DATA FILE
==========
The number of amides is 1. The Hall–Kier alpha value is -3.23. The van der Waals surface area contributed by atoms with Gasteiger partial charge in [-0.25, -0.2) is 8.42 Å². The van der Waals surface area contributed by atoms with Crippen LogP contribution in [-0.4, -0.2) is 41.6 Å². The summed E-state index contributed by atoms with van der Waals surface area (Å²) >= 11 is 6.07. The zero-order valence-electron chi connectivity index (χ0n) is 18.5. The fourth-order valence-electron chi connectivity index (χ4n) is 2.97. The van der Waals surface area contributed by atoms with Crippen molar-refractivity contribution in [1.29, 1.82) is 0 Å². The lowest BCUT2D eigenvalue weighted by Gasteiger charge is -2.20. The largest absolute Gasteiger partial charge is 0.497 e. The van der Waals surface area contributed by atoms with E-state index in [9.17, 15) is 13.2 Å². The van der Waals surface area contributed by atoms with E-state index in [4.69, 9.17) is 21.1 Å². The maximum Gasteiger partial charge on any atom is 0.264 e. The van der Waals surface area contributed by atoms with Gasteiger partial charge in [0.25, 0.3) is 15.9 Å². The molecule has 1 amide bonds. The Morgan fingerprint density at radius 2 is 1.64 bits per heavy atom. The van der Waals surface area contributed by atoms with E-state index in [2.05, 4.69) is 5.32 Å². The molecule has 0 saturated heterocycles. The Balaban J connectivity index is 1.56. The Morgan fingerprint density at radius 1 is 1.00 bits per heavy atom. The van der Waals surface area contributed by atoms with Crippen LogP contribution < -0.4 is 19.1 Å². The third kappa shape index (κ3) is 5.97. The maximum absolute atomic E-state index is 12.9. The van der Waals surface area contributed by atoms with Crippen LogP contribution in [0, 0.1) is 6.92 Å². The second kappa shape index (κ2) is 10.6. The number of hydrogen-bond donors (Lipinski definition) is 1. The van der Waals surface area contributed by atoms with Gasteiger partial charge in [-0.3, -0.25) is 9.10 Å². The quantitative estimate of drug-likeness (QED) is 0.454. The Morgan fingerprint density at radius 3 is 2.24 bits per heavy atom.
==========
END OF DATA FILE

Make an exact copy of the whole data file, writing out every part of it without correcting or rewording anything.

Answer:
The number of amides is 1. The Hall–Kier alpha value is -3.23. The van der Waals surface area contributed by atoms with Gasteiger partial charge in [-0.25, -0.2) is 8.42 Å². The van der Waals surface area contributed by atoms with Crippen LogP contribution in [-0.4, -0.2) is 41.6 Å². The summed E-state index contributed by atoms with van der Waals surface area (Å²) >= 11 is 6.07. The zero-order valence-electron chi connectivity index (χ0n) is 18.5. The fourth-order valence-electron chi connectivity index (χ4n) is 2.97. The van der Waals surface area contributed by atoms with Crippen molar-refractivity contribution in [1.29, 1.82) is 0 Å². The lowest BCUT2D eigenvalue weighted by Gasteiger charge is -2.20. The largest absolute Gasteiger partial charge is 0.497 e. The van der Waals surface area contributed by atoms with E-state index in [9.17, 15) is 13.2 Å². The van der Waals surface area contributed by atoms with E-state index in [4.69, 9.17) is 21.1 Å². The maximum Gasteiger partial charge on any atom is 0.264 e. The van der Waals surface area contributed by atoms with Gasteiger partial charge in [0.25, 0.3) is 15.9 Å². The molecule has 1 amide bonds. The Morgan fingerprint density at radius 2 is 1.64 bits per heavy atom. The van der Waals surface area contributed by atoms with E-state index in [2.05, 4.69) is 5.32 Å². The molecule has 0 saturated heterocycles. The Balaban J connectivity index is 1.56. The Morgan fingerprint density at radius 1 is 1.00 bits per heavy atom. The van der Waals surface area contributed by atoms with Crippen LogP contribution < -0.4 is 19.1 Å². The third kappa shape index (κ3) is 5.97. The maximum absolute atomic E-state index is 12.9. The van der Waals surface area contributed by atoms with Crippen LogP contribution in [0, 0.1) is 6.92 Å². The second kappa shape index (κ2) is 10.6. The number of hydrogen-bond donors (Lipinski definition) is 1. The van der Waals surface area contributed by atoms with Gasteiger partial charge in [-0.3, -0.25) is 9.10 Å². The quantitative estimate of drug-likeness (QED) is 0.454. The Morgan fingerprint density at radius 3 is 2.24 bits per heavy atom.